- Drazin 1985 (2)Uploaded byDwi Narullia
- linear regression and geographically weighted regressionUploaded byapi-281352897
- Atp ExamplesUploaded bySameerbaskar
- Impact of m-banking.pdfUploaded byWadhwa Shobhit
- description: tags: NTM21041Uploaded byanon-153305
- LAMPIRAN 8,9.rtfUploaded byMulyadi
- Tata_vistara.pdfUploaded bydev1853
- dougherty_chap14Uploaded byfarsad1383
- Analysis of Hydrocarbon Data - Application of LASSO RegressionUploaded byAnirban Ray
- Lampiran 14 Hasil PenelitianUploaded byTry Noor Izzatul Fitri

- Chapter 11Uploaded byFanny Sylvia C.
- Non%26ParaBootUploaded byFanny Sylvia C.
- SampleSizeCalcRevisitedUploaded byFanny Sylvia C.
- Model- vs. design-based sampling and variance estimationUploaded byFanny Sylvia C.
- Hypo%26PowerLectureUploaded byFanny Sylvia C.
- ReviewChaps1-2Uploaded byFanny Sylvia C.
- Chapter 13Uploaded byFanny Sylvia C.
- Chapter 21Uploaded byFanny Sylvia C.
- Charles TaylorUploaded byFanny Sylvia C.
- Chapter 8Uploaded byFanny Sylvia C.
- ReviewChaps3-4Uploaded byFanny Sylvia C.
- Chapter 10Uploaded byFanny Sylvia C.
- Chapter 14Uploaded byFanny Sylvia C.
- Chapter 20Uploaded byFanny Sylvia C.
- Chapter 12Uploaded byFanny Sylvia C.
- Chapter5p2LectureUploaded byFanny Sylvia C.
- Data Modeling: General Linear Model &Statistical InferenceUploaded byFanny Sylvia C.
- Chapter 6Uploaded byFanny Sylvia C.
- The not so Short Introduction to LaTeXUploaded byoetiker
- Bio Math 94 CLUSTERING POPULATIONS BY MIXED LINEAR MODELSUploaded byFanny Sylvia C.
- Chapter 5Uploaded byFanny Sylvia C.
- Chapter 9Uploaded byFanny Sylvia C.
- GRM: Generalized Regression Model for Clustering Linear SequencesUploaded byFanny Sylvia C.
- Clustering in the Linear ModelUploaded byFanny Sylvia C.
- Good Article on Standard Error vs Standard DeviationUploaded byAshok Kumar Bharathidasan
- An Ova PowerUploaded byFanny Sylvia C.
- Chapter 7Uploaded byFanny Sylvia C.
- R Matrix TutorUploaded byFanny Sylvia C.
- Intro BootstrapUploaded byMichalaki Xrisoula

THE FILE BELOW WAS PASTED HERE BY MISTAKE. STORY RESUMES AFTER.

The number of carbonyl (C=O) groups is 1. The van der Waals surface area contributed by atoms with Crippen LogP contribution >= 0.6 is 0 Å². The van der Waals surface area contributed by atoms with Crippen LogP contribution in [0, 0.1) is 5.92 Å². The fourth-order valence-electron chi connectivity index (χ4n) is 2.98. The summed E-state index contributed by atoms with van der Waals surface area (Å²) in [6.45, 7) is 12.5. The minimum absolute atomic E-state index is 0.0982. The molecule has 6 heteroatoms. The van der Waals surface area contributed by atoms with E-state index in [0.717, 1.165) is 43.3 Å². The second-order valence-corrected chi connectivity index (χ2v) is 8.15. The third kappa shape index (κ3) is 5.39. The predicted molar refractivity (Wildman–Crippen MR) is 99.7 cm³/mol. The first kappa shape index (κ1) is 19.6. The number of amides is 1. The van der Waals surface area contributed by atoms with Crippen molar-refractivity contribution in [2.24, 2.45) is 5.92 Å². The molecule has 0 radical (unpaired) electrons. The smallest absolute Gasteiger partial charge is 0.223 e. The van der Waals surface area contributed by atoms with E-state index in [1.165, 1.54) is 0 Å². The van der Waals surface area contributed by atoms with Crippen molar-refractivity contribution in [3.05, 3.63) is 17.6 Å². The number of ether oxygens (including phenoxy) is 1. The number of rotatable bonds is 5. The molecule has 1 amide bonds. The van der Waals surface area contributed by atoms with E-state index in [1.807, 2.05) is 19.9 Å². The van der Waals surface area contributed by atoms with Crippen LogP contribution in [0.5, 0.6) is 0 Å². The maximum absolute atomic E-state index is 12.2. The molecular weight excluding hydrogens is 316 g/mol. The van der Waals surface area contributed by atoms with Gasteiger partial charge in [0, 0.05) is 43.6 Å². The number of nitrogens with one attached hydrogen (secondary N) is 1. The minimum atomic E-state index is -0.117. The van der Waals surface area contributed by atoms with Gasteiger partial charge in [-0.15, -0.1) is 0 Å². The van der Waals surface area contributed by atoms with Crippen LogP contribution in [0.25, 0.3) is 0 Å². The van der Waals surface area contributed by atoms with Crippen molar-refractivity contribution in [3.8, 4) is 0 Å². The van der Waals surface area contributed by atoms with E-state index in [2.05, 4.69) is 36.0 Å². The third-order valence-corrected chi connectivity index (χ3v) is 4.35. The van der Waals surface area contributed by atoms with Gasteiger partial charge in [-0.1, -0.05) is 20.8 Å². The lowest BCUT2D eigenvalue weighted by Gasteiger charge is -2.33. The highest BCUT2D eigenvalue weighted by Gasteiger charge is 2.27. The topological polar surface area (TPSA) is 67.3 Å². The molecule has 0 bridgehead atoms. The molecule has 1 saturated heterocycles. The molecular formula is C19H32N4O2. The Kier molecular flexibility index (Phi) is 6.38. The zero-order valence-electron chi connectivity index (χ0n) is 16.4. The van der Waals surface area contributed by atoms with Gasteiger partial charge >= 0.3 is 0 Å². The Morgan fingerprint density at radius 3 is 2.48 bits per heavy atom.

- Engineering Equipment FundamentalsUploaded byamarnetha
- Forces KS3Uploaded byJonathan Wilmshurst
- C++ Programming in Visual StudioUploaded bymuthu26219897884
- Universal Beams to BS4 Part 1Uploaded bykfctco
- A. DeBenedictis and A. Das- On a General Class of Wormhole GeometriesUploaded byRtpom
- Option Games_ the Key to Competing in Capital-Intensive IndustriesUploaded bywegr
- Multistage 2pUploaded byAHMED BAKR
- Blast Pattern – Mining and BlastingUploaded byBerk Toroslu
- 32LS340S, 340T, 3400, 3450Uploaded byKiran Veesam
- IJMECE160702Uploaded byAzmi
- Survey Wireless Mesh Networking Security Technology Threats 1657Uploaded byHemal
- refrigrationairconditioning-140423035013-phpapp01Uploaded bysuryavigne
- setup time problems1.pdfUploaded bybibincm
- Minimum Length of Thread Engagement Formula and Calculations Per FED-STD-H28_2B _ Engineers EdgeUploaded bygunjandpatel05
- Building Automation System Ass.Uploaded byMichael Manuel
- Diseño de BushingsUploaded byIWue
- Dell Latitude e6230 Spec SheetUploaded byoon
- PWM generation using 8051 microcontrollerUploaded byveeramaniks408
- LTEGeneral PresentationUploaded byballav
- 1 Computer HistoryUploaded byEdnalyn Cruzada Santos
- atoma-kiUploaded byAnonymous TxPyX8c
- Gen Chem Experiment 9Uploaded byjungwoohan72
- 003 Wittgenstein-Tractatus Logico-Philosophicus -- Gutenberg EditionUploaded byAlthea M. Suerte
- Raman Scattering Smiconducitres Magneticos2006Uploaded bycesarionfisica
- 400-101 prepaway dumpsUploaded byShan Malik
- APEF Electrochem Mc AnsUploaded byalyaa sheir
- Branch predictorUploaded bySanriomi Sintaro
- RuggedCom Products at a GlanceUploaded bybabiso
- whirlpool_awg_3200-1avs_150-2.pdfUploaded byUnni Chakyat
- Manual Simulasi Mikromagnetik dengan VampireUploaded byelrohm